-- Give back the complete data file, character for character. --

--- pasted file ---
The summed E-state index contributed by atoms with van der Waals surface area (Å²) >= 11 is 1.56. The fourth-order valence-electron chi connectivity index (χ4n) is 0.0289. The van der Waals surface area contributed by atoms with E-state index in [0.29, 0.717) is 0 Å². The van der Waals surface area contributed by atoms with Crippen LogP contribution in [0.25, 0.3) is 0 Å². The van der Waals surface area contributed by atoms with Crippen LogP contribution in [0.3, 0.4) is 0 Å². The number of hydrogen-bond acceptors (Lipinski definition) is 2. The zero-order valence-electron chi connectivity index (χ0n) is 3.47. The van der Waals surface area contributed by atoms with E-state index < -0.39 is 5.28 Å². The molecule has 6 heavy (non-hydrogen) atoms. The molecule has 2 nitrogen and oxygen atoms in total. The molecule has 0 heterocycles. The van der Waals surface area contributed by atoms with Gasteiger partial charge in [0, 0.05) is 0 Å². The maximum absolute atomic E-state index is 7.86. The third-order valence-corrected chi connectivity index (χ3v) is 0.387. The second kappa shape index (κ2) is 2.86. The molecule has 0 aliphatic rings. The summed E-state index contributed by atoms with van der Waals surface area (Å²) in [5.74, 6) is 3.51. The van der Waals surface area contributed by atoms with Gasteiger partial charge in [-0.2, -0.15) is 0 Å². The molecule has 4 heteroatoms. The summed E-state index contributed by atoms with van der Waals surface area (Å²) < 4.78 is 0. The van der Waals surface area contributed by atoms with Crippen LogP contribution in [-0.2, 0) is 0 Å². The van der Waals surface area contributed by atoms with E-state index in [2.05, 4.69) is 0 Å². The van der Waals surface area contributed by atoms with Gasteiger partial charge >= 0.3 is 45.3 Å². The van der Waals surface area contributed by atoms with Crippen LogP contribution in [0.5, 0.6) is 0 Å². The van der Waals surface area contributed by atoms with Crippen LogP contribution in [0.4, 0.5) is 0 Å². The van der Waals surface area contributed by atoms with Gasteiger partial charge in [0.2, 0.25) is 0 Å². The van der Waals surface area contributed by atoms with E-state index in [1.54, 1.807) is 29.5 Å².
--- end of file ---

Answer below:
The summed E-state index contributed by atoms with van der Waals surface area (Å²) >= 11 is 1.56. The fourth-order valence-electron chi connectivity index (χ4n) is 0.0289. The van der Waals surface area contributed by atoms with E-state index in [0.29, 0.717) is 0 Å². The van der Waals surface area contributed by atoms with Crippen LogP contribution in [0.25, 0.3) is 0 Å². The van der Waals surface area contributed by atoms with Crippen LogP contribution in [0.3, 0.4) is 0 Å². The number of hydrogen-bond acceptors (Lipinski definition) is 2. The zero-order valence-electron chi connectivity index (χ0n) is 3.47. The van der Waals surface area contributed by atoms with E-state index < -0.39 is 5.28 Å². The molecule has 6 heavy (non-hydrogen) atoms. The molecule has 2 nitrogen and oxygen atoms in total. The molecule has 0 heterocycles. The van der Waals surface area contributed by atoms with Gasteiger partial charge in [0, 0.05) is 0 Å². The maximum absolute atomic E-state index is 7.86. The third-order valence-corrected chi connectivity index (χ3v) is 0.387. The second kappa shape index (κ2) is 2.86. The molecule has 0 aliphatic rings. The summed E-state index contributed by atoms with van der Waals surface area (Å²) in [5.74, 6) is 3.51. The van der Waals surface area contributed by atoms with Gasteiger partial charge in [-0.2, -0.15) is 0 Å². The molecule has 4 heteroatoms. The summed E-state index contributed by atoms with van der Waals surface area (Å²) < 4.78 is 0. The van der Waals surface area contributed by atoms with Crippen LogP contribution in [-0.2, 0) is 0 Å². The van der Waals surface area contributed by atoms with E-state index in [2.05, 4.69) is 0 Å². The van der Waals surface area contributed by atoms with Gasteiger partial charge >= 0.3 is 45.3 Å². The van der Waals surface area contributed by atoms with Crippen LogP contribution in [0.5, 0.6) is 0 Å². The van der Waals surface area contributed by atoms with Crippen LogP contribution in [0.4, 0.5) is 0 Å². The van der Waals surface area contributed by atoms with Gasteiger partial charge in [0.2, 0.25) is 0 Å². The van der Waals surface area contributed by atoms with E-state index in [1.54, 1.807) is 29.5 Å².